One of the courses I'm taking for my MFA this semester is entitled "Individual Aesthetic and Process" the goal of which is to develop standards of value appropriate to the genre in which the student (me!) wishes to succeed. Because I have such a dissociative desire to write both screenplays and fiction I've decided to explore my aesthetic and process with regard to both genres.
How in the heck am I going to do that? Good question. One element of the course requirements is to explore what makes effective and significant fiction and screenwriting by examining three novels which have been adapted to film, the subsequent film, and the screenplay then write responses to each discussing story elements, themes, and structure and how these either were or were not successful in the novel form versus the film.
Basically as a student of writing I want to learn how to write well. But what writer doesn't also want to experience success? Are writing well and success mutually exclusive? I don't think so. And to explore that question, the stories I chose to look at in both novel and film form are: Twilight, Harry Potter and the Sorcerer's Stone, and Whip It. These novels and screenplays were all written by women and, I think, range all along the scales of quality and success.
I wrote the paper on Twilight today, and I've gotta say that I just don't care how popular it was, how successful it was, how much money it made....I just don't like it. It's insipid, it disregards conventions (i.e., it's littered with excessive adjectives and adverbs which make the writing so much weaker than it should have been), and I'm seriously disturbed by some of the messages and themes (co-dependence, underage relationships, obsession, etcetera....).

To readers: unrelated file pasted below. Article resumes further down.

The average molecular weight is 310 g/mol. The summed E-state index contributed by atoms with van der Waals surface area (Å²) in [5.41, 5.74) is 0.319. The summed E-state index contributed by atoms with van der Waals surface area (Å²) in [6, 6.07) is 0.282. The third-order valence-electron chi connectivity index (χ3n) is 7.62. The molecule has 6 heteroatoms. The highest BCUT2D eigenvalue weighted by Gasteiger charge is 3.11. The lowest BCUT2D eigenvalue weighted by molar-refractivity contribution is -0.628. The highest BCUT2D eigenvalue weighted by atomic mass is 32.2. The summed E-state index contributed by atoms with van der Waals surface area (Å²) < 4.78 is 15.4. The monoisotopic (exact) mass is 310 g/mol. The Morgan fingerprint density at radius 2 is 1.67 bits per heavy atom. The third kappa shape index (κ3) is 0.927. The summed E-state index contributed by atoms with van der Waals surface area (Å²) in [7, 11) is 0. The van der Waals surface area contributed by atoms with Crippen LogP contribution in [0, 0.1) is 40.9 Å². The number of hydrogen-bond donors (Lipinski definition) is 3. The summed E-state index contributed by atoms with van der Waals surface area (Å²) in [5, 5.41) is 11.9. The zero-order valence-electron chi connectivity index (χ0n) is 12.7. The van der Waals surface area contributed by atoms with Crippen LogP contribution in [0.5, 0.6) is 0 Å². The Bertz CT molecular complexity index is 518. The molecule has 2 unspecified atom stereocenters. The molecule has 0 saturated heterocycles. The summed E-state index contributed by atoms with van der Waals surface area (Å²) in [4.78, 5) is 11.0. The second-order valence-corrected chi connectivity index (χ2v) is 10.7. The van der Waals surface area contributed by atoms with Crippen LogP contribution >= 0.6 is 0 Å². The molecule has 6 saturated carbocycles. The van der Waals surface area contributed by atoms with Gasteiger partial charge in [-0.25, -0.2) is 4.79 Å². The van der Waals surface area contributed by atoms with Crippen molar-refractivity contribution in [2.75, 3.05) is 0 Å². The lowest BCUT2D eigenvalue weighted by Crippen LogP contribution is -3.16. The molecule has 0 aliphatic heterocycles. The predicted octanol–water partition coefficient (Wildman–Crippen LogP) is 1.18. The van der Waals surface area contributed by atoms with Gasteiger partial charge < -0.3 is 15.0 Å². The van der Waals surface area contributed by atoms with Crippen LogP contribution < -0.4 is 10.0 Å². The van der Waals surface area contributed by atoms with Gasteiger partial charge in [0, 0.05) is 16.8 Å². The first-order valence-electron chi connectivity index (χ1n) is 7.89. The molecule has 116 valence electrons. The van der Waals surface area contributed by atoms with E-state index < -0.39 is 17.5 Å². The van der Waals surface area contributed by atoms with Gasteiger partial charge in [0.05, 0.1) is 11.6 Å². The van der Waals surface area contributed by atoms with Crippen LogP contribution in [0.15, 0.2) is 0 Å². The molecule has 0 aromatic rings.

When I read it the first time I fell for the soap-opera allure of it...like a vampire glamour it mesmerized me to just keep reading no matter how bad it was. It has a certain crack-on-the-page addictive quality to it, though I still can't identify exactly what that quality is because an objective look at it just makes me embarrassed that I fell for it.
However, on second read-through the flaws were much more evident and I actually had a hard time forcing myself to keep reading. The repetitive nature of references to Edward's astonishing beauty, strength, speed, marble-like form, cold skin, and overall perfection in general were gag-inspiring. And Bella's teen angst and utter lack of self-confidence was dispiriting.
The film was even worse.
In just a 3-page paper I couldn't attempt an explanation for the incongruous success of both the novel and the film. I'm stumped to explain it other than it must have struck a chord with its target audience (tween/teen girls who daydream of idealized true love, Prince Charming, and all the trappings thereof) and it was just the right thing at the right time. Nothing more than a quirk of fate.
So...what are your feelings about Twilight? Love it? Hate it? Don't understand it's appeal? Why do you think it was so successful?